Road noise inside the cabin is obtrusive at anything resembling highway speeds–it sounds like you’re sitting next to the engine on an old 707 during a transcontinental flight. The Tom Tom Navigation system that mounts on top of the dashboard cuts viability and detracts from the drive, and the stereo controls are maddening, with more levels than a first generation BMW iDrive system. Honestly, we think the whole Fiat center stack needs a redesign. While its barebones aesthetic may play in other parts of the world, I prefer ease of use and thought-out product design, even in the smallest of cars. Also, the price, close to $27,000 for a nicely equipped Abarth, seems a tad bit high. We know there is a lot of bang for the buck, but for that much coin, we want more–perhaps a 6-speed manual transmission, which the Abarth needs to quiet its ride at freeway speeds.
The Drive: On our test drive, we were able to throw the vehicle into tight corners at, ahem, above posted speeds, and the Abarth held a steady line without much front torque spin, a rarity for a turbo-powered front-wheel-drive car. At freeway speeds, the Abarth feels firmer than the base model 500 due to its lowered stance and the extra weight up front from the new engine. The additional power also comes in handy when you pass a big rig on a windswept stretch of highway–there’s no longer the feeling of dread like you have in the base 500 during a pass like that.
We had a chance to test the Abarth on the track, too, where the grippy nature of the car had a chance to show. Fiat says the Abarth is “track ready”–we’re not sure about that, but lap after lap at the Spring Mountain Motorsport Ranch outside of Las Vegas was a hoot, if not something owners will want to do every weekend.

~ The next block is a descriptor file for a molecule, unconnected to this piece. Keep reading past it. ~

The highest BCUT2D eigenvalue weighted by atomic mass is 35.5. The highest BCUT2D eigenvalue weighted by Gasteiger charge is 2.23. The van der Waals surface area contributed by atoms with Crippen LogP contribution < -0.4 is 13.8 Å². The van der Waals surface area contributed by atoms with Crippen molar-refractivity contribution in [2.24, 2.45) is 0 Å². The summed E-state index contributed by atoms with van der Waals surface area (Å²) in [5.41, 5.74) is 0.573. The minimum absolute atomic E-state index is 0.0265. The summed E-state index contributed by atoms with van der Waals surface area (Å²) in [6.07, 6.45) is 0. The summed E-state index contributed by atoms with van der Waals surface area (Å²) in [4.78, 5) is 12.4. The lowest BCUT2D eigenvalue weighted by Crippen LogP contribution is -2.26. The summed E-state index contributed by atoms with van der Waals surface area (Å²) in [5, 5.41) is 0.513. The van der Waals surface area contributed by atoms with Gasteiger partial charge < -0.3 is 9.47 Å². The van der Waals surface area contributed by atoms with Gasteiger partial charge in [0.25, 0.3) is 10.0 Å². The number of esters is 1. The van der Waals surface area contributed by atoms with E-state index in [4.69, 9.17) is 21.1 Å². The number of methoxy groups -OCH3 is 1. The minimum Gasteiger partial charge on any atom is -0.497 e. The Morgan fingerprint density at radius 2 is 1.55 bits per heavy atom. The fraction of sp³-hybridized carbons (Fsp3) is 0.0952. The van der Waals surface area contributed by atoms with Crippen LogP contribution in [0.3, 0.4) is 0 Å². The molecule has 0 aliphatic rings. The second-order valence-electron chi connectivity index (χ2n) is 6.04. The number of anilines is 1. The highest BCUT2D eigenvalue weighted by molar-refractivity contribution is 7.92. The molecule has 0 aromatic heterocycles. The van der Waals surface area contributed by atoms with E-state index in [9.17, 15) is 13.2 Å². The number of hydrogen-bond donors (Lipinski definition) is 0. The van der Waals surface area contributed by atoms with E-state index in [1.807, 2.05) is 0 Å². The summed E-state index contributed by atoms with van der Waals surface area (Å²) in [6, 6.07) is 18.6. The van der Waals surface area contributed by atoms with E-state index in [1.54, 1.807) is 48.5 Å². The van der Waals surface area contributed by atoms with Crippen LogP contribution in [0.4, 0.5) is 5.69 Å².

For an everyday city car, it’s a pretty good option, as it doesn’t have the same teeth chattering, bone splintering ride as some of its competitors. (We’re looking at you, John Cooper Works.)
The 2012 Fiat 500 Abarth has a base price of $22,700, including destination fees. By the time you add some options, say those lovely black 17-inch forged aluminum wheels, the nice leather seats, perhaps a power sunroof, that weird TomTom navigation unit and the Safety and Convenience package, you’re close to $27,000. That’s a lot of money for the Abarth, and bumps the car into a different territory that competes with the Mini Cooper John Cooper Works, the MazdaSpeed 3, the Subaru WRX and Volkswagen GTI. It’s still not a pricey car, but there’s some tough competition in that weight class.
The Fiat 500 Abarth is a fun little car in a crowded and ever-changing segment, and does a fine job of standing out thanks to clever packaging, a good power-to-size ratio, and a neat ad campaign. Do we see the Abarth as a volume leader for Fiat? Not at all. But as the halo car for the whole Fiat brand in America, it does a fine job of conveying the Abarth ethos. Come to think of it, “small but wicked” isn’t really too far off the mark.